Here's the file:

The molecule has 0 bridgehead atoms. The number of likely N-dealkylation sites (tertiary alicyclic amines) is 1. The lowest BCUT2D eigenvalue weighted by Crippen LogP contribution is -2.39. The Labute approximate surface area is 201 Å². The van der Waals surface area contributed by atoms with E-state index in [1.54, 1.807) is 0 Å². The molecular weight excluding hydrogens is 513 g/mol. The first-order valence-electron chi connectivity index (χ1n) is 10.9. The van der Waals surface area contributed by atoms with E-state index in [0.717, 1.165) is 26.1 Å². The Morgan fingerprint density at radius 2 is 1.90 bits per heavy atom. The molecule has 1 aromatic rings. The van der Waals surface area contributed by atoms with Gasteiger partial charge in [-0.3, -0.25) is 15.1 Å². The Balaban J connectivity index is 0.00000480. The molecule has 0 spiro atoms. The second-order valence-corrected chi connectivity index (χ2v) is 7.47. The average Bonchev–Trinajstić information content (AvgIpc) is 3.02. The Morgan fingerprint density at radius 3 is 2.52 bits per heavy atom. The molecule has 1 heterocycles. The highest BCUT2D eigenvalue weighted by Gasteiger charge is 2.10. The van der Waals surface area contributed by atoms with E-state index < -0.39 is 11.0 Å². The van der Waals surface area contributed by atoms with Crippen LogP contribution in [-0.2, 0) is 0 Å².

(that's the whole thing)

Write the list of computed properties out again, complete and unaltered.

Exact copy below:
The molecule has 0 bridgehead atoms. The number of likely N-dealkylation sites (tertiary alicyclic amines) is 1. The lowest BCUT2D eigenvalue weighted by Crippen LogP contribution is -2.39. The Labute approximate surface area is 201 Å². The van der Waals surface area contributed by atoms with E-state index in [1.54, 1.807) is 0 Å². The molecular weight excluding hydrogens is 513 g/mol. The first-order valence-electron chi connectivity index (χ1n) is 10.9. The van der Waals surface area contributed by atoms with E-state index in [0.717, 1.165) is 26.1 Å². The Morgan fingerprint density at radius 2 is 1.90 bits per heavy atom. The molecule has 1 aromatic rings. The van der Waals surface area contributed by atoms with Gasteiger partial charge in [-0.3, -0.25) is 15.1 Å². The Balaban J connectivity index is 0.00000480. The molecule has 0 spiro atoms. The second-order valence-corrected chi connectivity index (χ2v) is 7.47. The average Bonchev–Trinajstić information content (AvgIpc) is 3.02. The Morgan fingerprint density at radius 3 is 2.52 bits per heavy atom. The molecule has 1 heterocycles. The highest BCUT2D eigenvalue weighted by Gasteiger charge is 2.10. The van der Waals surface area contributed by atoms with E-state index < -0.39 is 11.0 Å². The van der Waals surface area contributed by atoms with Crippen LogP contribution in [-0.2, 0) is 0 Å².